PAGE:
The Fire Island Light.
During our recent swing through New York and New Jersey, the Missus and I spent a couple of days with Eli (hizzownself); Toni, the Bride d’Eli; and The Other Elisson. One of the highlights of our visit was a trip to Robert Moses State Park, which occupies the western end of Fire Island... and where the Fire Island Light is located.
It’s a short drive from Chez Eli to Fire Island. He’s conveniently located in West Bay Shore, just a few three-wood shots from the Robert Moses Causeway that runs from the south shore of Long Island to Captree Island, thence onward to Jones Beach Island. From there, you can pick up the Ocean Parkway, a scenic westward drive along the shore to Jones Beach - or you can continue on the Robert Moses Causeway until you reach the far western tip of Fire Island. Roll a few miles east and you get to Parking Lot Five, from where you hoof it over a mile-long boardwalk to get to the Light.
[There’s a road - open only to permit holders - that will take you from Lot Five to Kismet, the westernmost residential community of Fire Island. Beyond that, however, cars are verboten. Bicycles and shank’s mare (and ferries to the main part of the Island) are all there is by way of transport if you want to see the “real” Fire Island.]
Given the number of years I lived on Long Island, it’s a bit surprising that I never visited the Fire Island Light until now. But maybe that’s not a surprise after all. We always tend to ignore the attractions that sit (practically) in our own back yards - it’s Human Nature. But here we were, Eli, Toni, SWMBO, the Other Elisson, and me. And the two Elissons - my brother and I - took upon ourselves the task of climbing the Light.
The Light itself was constructed in 1858 as a replacement for the original, smaller lighthouse built in 1826. Not much remains of that old lighthouse - just a ring of bricks in the sand, just west of the newer Light. But imagine the logistics of putting up a 180-foot tower of brick back in the 1850’s. Start at the bottom, build a circular foundation of bricks, and set stairsteps in a spiral around a central metal pillar. Keep going until you get to 180 feet. Yeef.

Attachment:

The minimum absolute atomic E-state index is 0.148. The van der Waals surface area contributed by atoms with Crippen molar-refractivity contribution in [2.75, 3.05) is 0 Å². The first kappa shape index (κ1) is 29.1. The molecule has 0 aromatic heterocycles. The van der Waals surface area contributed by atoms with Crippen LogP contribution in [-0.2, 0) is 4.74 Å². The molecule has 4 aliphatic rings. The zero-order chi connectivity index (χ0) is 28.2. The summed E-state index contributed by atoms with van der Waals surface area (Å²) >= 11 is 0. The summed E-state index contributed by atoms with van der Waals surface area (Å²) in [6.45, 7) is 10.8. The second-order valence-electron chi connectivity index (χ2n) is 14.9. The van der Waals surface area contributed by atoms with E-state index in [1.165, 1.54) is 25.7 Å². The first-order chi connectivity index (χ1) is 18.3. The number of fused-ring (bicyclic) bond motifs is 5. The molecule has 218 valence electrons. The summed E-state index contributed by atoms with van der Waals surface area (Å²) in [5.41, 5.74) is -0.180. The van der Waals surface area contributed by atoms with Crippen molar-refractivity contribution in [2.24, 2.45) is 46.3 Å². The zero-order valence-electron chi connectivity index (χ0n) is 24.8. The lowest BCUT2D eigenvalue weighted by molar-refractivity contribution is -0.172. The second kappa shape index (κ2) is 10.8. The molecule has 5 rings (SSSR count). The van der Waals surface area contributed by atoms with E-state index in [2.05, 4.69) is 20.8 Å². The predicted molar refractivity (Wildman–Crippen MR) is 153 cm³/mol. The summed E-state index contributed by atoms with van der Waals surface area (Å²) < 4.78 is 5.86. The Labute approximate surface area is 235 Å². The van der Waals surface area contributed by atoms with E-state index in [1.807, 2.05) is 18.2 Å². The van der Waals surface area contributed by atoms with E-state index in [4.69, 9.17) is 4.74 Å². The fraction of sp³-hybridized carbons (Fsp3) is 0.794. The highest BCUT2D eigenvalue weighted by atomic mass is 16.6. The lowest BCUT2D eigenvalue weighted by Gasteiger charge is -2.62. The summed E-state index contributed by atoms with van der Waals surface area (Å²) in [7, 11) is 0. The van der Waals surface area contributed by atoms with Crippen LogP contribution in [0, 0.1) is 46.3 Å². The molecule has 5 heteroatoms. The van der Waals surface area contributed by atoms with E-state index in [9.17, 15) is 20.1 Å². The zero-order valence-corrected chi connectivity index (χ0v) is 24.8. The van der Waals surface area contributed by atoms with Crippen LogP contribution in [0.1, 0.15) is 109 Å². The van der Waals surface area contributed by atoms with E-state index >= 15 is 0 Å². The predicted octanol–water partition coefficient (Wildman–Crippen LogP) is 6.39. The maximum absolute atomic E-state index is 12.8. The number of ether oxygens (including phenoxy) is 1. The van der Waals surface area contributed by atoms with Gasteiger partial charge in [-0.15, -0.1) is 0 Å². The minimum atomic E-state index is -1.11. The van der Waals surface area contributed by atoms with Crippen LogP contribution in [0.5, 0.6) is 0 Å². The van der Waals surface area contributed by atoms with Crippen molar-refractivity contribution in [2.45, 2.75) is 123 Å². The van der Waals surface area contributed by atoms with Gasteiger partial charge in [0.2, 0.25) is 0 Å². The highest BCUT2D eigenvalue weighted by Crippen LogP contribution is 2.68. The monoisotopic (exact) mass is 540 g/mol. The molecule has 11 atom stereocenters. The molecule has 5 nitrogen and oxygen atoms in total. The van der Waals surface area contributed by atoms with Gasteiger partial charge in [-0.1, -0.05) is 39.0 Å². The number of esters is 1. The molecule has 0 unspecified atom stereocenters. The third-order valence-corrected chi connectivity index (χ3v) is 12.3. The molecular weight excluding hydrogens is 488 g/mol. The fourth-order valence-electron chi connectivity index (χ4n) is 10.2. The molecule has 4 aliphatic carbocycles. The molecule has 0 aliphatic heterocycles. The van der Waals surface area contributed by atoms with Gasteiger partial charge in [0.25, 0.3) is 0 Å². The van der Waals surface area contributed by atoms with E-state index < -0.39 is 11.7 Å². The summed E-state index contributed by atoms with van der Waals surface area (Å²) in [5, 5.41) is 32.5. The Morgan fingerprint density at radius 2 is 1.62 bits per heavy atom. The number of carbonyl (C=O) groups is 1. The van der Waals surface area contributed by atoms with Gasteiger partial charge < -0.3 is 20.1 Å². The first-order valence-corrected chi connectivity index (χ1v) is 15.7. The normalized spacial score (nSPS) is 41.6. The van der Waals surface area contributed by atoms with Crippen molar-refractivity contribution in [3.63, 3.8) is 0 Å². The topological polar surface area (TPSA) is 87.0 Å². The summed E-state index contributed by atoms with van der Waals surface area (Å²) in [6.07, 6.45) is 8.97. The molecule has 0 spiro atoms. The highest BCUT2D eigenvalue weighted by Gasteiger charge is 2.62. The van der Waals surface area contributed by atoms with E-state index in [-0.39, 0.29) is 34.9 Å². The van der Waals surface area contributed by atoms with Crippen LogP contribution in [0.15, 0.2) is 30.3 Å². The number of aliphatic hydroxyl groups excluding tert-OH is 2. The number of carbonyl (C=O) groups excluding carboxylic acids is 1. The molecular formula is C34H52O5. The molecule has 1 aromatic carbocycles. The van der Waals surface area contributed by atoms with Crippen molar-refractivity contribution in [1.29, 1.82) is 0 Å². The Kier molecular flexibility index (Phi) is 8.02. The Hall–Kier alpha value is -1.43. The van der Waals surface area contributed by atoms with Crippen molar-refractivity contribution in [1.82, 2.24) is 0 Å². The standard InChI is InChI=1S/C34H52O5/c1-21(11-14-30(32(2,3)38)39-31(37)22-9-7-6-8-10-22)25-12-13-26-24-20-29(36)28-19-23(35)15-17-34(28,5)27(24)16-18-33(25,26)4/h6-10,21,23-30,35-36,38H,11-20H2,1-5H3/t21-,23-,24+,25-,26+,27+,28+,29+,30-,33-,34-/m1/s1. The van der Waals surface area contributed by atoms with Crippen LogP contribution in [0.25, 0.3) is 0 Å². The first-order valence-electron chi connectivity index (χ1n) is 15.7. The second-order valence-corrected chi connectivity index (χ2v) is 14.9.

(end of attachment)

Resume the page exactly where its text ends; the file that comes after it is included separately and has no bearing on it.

The central shaft of the Light is cylindrical, but the exterior of the tower is a modified cone. The walls are thicker at the bottom and get thinner with height. The exterior is painted with four horizontal bands - two black, two white. And there are 192 steps to the top of the tower, most in the form of a metal-grate spiral staircase. At the top, the last few flights are narrow wooden treads.
The staircase is provided with rope handholds, but those are a modern convenience. Back in the days when the Light was illuminated by whale oil, the ropes would have gotten in the way as the lighthouse-keeper schlepped five-gallon buckets of oil up that long, long stairway. The oil not only illuminated the Light; it provided fuel for a small heating stove at the top. That stove was not there for the comfort of the lighthouse-keeper. It was there to keep the place warm enough to prevent the oil from congealing on cold days.
Now, of course, everything’s electrified. A rotating lamp sends its 1000-watt beam sweeping out to sea every 7.5 seconds; each lamp is mounted in a turret with a spare that snaps into place automatically should it burn out. Not as romantic as whale oil, but a whole lot easier and more reliable.
Atop the Light, there is a stiff, chilly breeze. The sky is a deep blue on the sunny, clear day of our visit. You can’t quite see that the beach directly south of the Light is clothing-optional. Probably a good thing. People who go nude at the beach are generally not the people one wants to see go nude at the beach.
Interestingly, the Light was decommissioned by the United States Coast Guard in 1974, the year I was graduated from college. Its fate could very well have been the same as that of its predecessor, but a private group (the Fire Island Lighthouse Preservation Society) raised enough money to preserve it, and it was eventually returned to “active duty” in 1986. In 2006, the Coast Guard turned operation of the Light over to FILPS; it is now shown on the official nautical charts as a private aid to navigation.
Public or private, the Light is a beautiful thing. Long may it stand!
More photos below the fold.
Stairway to (and from) Heaven: The spiral staircase inside the Fire Island Light.
The last two flights are not for the claustrophobic.
Elisson pops up like a demented Jack-in-the-Box after his long climb.
The top of the tower. You have to lean back over the rail to get a good view... scary.
The view eastward, showing the nearby communities of Kismet and Saltaire.
The sea sparkles in this HDR image taken from inside the Light.
A last look at the Light before heading home.